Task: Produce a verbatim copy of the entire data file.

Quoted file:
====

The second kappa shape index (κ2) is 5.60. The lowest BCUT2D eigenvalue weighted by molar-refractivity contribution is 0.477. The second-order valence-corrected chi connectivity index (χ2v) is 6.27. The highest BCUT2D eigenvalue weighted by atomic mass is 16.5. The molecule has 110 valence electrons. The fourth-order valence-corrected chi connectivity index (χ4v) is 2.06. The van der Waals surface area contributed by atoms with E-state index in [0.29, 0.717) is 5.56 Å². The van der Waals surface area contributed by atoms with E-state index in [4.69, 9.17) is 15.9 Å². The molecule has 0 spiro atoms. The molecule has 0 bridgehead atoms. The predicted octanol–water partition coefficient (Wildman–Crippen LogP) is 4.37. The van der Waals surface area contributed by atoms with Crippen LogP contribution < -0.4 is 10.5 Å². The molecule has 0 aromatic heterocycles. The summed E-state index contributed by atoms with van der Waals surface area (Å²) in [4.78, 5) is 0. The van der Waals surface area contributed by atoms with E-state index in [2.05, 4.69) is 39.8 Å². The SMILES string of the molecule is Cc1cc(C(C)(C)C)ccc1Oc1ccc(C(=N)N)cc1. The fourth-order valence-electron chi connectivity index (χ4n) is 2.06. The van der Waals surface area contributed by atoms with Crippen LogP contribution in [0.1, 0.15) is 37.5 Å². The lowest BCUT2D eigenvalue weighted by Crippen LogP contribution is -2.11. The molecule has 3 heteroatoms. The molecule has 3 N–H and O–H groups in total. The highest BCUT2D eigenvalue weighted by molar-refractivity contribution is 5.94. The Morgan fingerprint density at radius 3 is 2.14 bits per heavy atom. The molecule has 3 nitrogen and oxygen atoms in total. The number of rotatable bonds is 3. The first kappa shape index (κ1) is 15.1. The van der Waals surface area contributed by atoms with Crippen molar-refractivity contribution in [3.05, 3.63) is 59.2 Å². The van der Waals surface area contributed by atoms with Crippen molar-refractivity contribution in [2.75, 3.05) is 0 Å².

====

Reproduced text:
The second kappa shape index (κ2) is 5.60. The lowest BCUT2D eigenvalue weighted by molar-refractivity contribution is 0.477. The second-order valence-corrected chi connectivity index (χ2v) is 6.27. The highest BCUT2D eigenvalue weighted by atomic mass is 16.5. The molecule has 110 valence electrons. The fourth-order valence-corrected chi connectivity index (χ4v) is 2.06. The van der Waals surface area contributed by atoms with E-state index in [0.29, 0.717) is 5.56 Å². The van der Waals surface area contributed by atoms with E-state index in [4.69, 9.17) is 15.9 Å². The molecule has 0 spiro atoms. The molecule has 0 bridgehead atoms. The predicted octanol–water partition coefficient (Wildman–Crippen LogP) is 4.37. The van der Waals surface area contributed by atoms with Crippen LogP contribution < -0.4 is 10.5 Å². The molecule has 0 aromatic heterocycles. The summed E-state index contributed by atoms with van der Waals surface area (Å²) in [4.78, 5) is 0. The van der Waals surface area contributed by atoms with E-state index in [2.05, 4.69) is 39.8 Å². The SMILES string of the molecule is Cc1cc(C(C)(C)C)ccc1Oc1ccc(C(=N)N)cc1. The fourth-order valence-electron chi connectivity index (χ4n) is 2.06. The van der Waals surface area contributed by atoms with Crippen LogP contribution in [0.1, 0.15) is 37.5 Å². The lowest BCUT2D eigenvalue weighted by Crippen LogP contribution is -2.11. The molecule has 3 heteroatoms. The molecule has 3 N–H and O–H groups in total. The highest BCUT2D eigenvalue weighted by molar-refractivity contribution is 5.94. The Morgan fingerprint density at radius 3 is 2.14 bits per heavy atom. The molecule has 3 nitrogen and oxygen atoms in total. The number of rotatable bonds is 3. The first kappa shape index (κ1) is 15.1. The van der Waals surface area contributed by atoms with Crippen molar-refractivity contribution in [3.05, 3.63) is 59.2 Å². The van der Waals surface area contributed by atoms with Crippen molar-refractivity contribution in [2.75, 3.05) is 0 Å².